"The French initiative has been revived after having been proposed and frozen in 2014 because it failed to secure the support of the U.S. and the leading European countries, and because the Palestinians and the Arabs preferred to propose their own Security Council resolution," writes Hani al-Masri in the leading Palestinian daily al-Ayyam.
The text of the proposed Arab resolution was close to the French proposal. But it failed to secure the required support of nine Security Council members so as to put it to the vote despite its flexibility and the concessions it included.
Once again the Palestinians are being sold illusions and time is being bought, as shown by the Palestinians’ warm welcome for the French initiative, despite the fact that its main features remain unclear. Is it supposed to specify the bases and terms of reference of the 'peace process' and to have them endorsed by the Security Council? Or is it intended to call for a conference, similar to the  Annapolis Conference? Or is it intended to establish an international mechanism that includes other Arab, regional and foreign states, in addition to the International Quartet? Or will it aim at proposing a draft resolution to the Security Council regarding settlement activities?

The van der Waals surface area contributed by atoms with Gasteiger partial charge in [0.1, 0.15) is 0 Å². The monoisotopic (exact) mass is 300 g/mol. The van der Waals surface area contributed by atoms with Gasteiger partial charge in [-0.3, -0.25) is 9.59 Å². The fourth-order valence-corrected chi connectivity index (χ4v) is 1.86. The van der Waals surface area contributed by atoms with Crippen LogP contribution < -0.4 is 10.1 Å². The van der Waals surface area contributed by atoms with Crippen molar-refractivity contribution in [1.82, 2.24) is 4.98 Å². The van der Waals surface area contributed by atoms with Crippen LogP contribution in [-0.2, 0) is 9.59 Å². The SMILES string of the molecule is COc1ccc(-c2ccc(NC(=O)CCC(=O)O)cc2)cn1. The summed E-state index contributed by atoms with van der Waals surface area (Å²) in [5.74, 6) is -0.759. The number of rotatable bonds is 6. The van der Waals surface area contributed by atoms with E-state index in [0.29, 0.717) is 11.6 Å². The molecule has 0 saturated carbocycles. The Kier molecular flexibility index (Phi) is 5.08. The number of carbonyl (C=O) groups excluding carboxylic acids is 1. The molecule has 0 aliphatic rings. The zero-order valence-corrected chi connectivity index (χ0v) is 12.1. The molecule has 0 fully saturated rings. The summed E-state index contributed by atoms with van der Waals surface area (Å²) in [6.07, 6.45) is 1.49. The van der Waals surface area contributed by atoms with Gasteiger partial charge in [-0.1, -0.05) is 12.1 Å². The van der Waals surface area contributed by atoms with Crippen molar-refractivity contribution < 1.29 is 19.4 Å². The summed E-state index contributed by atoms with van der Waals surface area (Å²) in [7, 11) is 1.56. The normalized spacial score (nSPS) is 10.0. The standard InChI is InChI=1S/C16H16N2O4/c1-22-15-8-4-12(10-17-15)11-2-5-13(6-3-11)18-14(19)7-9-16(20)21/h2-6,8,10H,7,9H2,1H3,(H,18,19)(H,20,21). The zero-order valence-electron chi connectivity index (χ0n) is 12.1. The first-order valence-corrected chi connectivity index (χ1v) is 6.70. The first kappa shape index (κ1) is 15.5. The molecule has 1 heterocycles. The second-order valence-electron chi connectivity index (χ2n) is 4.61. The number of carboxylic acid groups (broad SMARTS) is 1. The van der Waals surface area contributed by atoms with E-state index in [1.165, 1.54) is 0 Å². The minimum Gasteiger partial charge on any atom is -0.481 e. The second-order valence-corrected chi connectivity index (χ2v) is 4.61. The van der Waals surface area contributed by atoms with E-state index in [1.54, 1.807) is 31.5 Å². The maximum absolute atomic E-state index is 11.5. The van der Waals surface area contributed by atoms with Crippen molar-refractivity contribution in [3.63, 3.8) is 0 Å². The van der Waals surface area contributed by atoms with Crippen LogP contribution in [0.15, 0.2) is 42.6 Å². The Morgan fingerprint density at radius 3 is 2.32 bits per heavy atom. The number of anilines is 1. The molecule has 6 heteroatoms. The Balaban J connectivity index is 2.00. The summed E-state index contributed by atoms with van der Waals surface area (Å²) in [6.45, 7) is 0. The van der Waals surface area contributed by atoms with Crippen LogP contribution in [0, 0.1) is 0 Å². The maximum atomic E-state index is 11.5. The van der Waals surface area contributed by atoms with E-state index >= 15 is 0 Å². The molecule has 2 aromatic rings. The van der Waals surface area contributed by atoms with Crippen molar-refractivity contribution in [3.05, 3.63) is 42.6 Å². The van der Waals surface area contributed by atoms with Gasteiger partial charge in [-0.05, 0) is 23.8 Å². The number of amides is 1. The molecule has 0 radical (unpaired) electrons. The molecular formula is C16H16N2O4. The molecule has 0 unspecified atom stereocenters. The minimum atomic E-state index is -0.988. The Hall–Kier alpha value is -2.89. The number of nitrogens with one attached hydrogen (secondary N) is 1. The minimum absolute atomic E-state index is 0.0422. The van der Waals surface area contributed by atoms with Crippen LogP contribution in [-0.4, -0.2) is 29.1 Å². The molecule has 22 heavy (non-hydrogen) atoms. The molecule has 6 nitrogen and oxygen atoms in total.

According to different sources, as well as French statements, the matter has still not been decided, especially after the failure of the Arab resolution that remains fresh in people's minds. Since then, things have deteriorated in a manner that does not suggest that there is a real chance for passing a Security Council resolution that is consistent with international law and UN resolutions regarding the terms of a settlement, or launching an international conference or forming an expanded international mechanism that goes beyond the International Quartet aimed at providing cover for resuming or accompanying the negotiations.